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An enjoyable prequel to the Honor Harrington books
on 12 October 2011
I've read a fair amount of David Weber's stuff this year set in his Honorverse and following Honor Harrington, the heroine of the main series. Now we have the release of A Beautiful Friendship, the first in a new prequel teen series that focuses on one of Honor's ancestors, Stephanie Harrington. I'd heard about this a while back, but I hadn't read any of the Honorverse books at that time so I didn't pay it much attention. A bit of a mistake! Once I knew how much I enjoyed Weber's novels I got my order in for this straight away. My only real concern was whether or not I would be able to fully enjoy it knowing that it's the latest book written in such a large setting despite the prequel nature of the story. As is usually the case when I have these concerns there was no need at all. In fact, this is just about the perfect starting point...
Stephanie Harrington and her parents have recently moved to the Star Kingdom of Manticore, specifically the planet Sphinx within the binary system. Already the recipient of some genetic altering to live on a heavier gravity world, the Harrington family settles their homestead on the low populated frontier world. With a keen interest in the outdoors Stephanie is desperate to get out and about, but with Sphinx's native deadly species, such as the massive Hexapuma, her parents are not very keen on her venturing out on her own. Knowing that Stephanie won't disobey them, and trying to keep her mind active, they set her on the problem of the disappearing celery from human settlements around the planet. It isn't long before Stephanie discovers the mysterious thieves, and the possibility that Sphinx may already have its own sentient species in the treecats...
A Beautiful Friendship is partly based on the short story of the same name that appeared in one of the Honorverse anthologies and, while slightly amended, forms the first part of this new novel. I've not read the original story so I really didn't know what to expect other than a planet-based story focusing on a young main character. What struck me within the first few chapters was just how well it worked, how strong and interesting a character Stephanie is, and just how much I didn't know about the treecats!
Climbs Quickly is the main treecat character and it's through his eyes that we learn much about the history of human settlement on Sphinx and the way the treecats avoid and spy on the humans. We learn about their society, just how intelligent they are and, more importantly, just what they think of the humans, but this is an aspect that Climbs Quickly doesn't entirely agree with. Tasked to watch the two-legs we know as the Harrington's, he ponders many things while in discussion with his clan mates and while alone, and it helps the story immensely. It's when, after a trap set by Stephanie, he is caught trying to take celery that the story really gets into gear.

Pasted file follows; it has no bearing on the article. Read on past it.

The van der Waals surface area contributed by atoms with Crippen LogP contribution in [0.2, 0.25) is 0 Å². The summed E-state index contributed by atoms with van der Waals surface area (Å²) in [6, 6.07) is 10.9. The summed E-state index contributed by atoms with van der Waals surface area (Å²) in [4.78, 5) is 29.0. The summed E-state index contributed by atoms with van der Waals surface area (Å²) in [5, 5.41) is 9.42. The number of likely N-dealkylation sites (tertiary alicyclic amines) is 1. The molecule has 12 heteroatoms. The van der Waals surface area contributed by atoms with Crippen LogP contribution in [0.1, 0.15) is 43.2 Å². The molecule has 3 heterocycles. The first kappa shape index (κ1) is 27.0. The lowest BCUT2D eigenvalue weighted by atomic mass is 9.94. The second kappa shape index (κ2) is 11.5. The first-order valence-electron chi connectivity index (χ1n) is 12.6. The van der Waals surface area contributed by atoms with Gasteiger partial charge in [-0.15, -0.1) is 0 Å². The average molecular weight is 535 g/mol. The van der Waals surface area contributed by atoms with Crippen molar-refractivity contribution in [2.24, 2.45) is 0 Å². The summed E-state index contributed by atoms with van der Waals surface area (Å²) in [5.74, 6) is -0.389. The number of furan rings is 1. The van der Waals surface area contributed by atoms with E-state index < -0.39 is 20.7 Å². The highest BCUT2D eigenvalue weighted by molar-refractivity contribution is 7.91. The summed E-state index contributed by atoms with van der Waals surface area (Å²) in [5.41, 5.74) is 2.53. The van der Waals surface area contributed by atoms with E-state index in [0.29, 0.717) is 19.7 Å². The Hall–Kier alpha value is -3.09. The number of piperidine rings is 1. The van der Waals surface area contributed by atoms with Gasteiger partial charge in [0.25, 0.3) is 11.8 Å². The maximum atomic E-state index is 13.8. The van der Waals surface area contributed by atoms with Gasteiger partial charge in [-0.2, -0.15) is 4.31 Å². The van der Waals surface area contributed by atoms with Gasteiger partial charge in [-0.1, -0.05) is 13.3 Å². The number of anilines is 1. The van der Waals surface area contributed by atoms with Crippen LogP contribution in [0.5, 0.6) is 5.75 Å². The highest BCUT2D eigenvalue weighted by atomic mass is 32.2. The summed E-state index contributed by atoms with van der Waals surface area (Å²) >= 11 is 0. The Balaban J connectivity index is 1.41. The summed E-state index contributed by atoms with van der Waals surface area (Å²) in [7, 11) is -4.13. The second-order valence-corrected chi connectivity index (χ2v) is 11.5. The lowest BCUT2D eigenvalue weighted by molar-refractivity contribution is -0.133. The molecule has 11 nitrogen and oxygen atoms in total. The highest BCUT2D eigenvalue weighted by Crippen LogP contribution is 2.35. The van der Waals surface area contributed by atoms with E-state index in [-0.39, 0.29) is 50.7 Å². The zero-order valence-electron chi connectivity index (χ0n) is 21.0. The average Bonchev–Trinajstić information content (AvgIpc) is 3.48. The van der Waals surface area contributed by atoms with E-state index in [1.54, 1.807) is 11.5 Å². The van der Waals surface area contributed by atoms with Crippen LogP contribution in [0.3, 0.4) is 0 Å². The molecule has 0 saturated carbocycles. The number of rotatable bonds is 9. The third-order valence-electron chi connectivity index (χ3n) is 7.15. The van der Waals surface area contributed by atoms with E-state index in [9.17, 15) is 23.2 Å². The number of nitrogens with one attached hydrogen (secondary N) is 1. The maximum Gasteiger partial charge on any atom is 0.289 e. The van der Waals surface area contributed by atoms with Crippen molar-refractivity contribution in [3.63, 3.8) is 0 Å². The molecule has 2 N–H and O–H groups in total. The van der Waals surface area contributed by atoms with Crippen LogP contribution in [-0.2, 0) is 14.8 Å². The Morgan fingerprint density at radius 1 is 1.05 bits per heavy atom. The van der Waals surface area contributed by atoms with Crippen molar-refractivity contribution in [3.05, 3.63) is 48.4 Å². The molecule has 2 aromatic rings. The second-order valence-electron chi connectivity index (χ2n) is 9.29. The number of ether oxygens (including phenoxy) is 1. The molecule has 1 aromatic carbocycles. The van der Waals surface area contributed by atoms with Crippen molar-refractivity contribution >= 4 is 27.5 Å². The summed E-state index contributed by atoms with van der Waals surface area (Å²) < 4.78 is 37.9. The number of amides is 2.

The treecats of Sphinx are telepathic, and while they can talk to each other in this manner they can't do so with humans, although a strong bond can form between two of them, much like it does between mated treecats. It's interesting because it is a two-way bond, the human can also feel the treecat, although this does increase with time and is never full telepathy, more like empathy. The climax of the first part of the novel is down to this aspect and is thoroughly enjoyable, setting the scene for all that is to come.
While the human/treecat relationship is one of the larger focuses of the story, so is the possibility, from the humans point of view, of them being sentient. But it's an aspect that Stephanie, her parents, and the others close to treecats wish to take slowly and carefully, not wanting a repeat of the mass-slaughter that occurred when another human-settled planet discovered they may not be the rightful owners.
It's during these aspects of the story that I found it was confused with just what it wanted to be. A Beautiful Friendship is marketed as a teen series, and while having the lead character a young female lends itself to that area, the writing is not really suited. Sometimes it works well and flows nicely, but at other times Weber shows his usual style of info-dumping and getting into more adult and complex themes. Stephanie herself seems a little too old for her age because of this, and it does effect the overall enjoyment of the novel. Had it simply been marketed as a prequel to the Honorverse there would have been little issue, although the uneven pacing does stand out.
Overall I did thoroughly enjoy A Beautiful Friendship, but it's not without its faults. I've only read a few of the Honorverse books so I felt relatively comfortable with both the setting and Weber's style, although this is a clear departure from the military themes of the Honor Harrington novels. I think it's a perfect starting point for anyone new to the Honorverse, but is it representational of the other books? No. However, if you know this going in I can't see any reason why A Beautiful Friendship shouldn't be enjoyed to the maximum!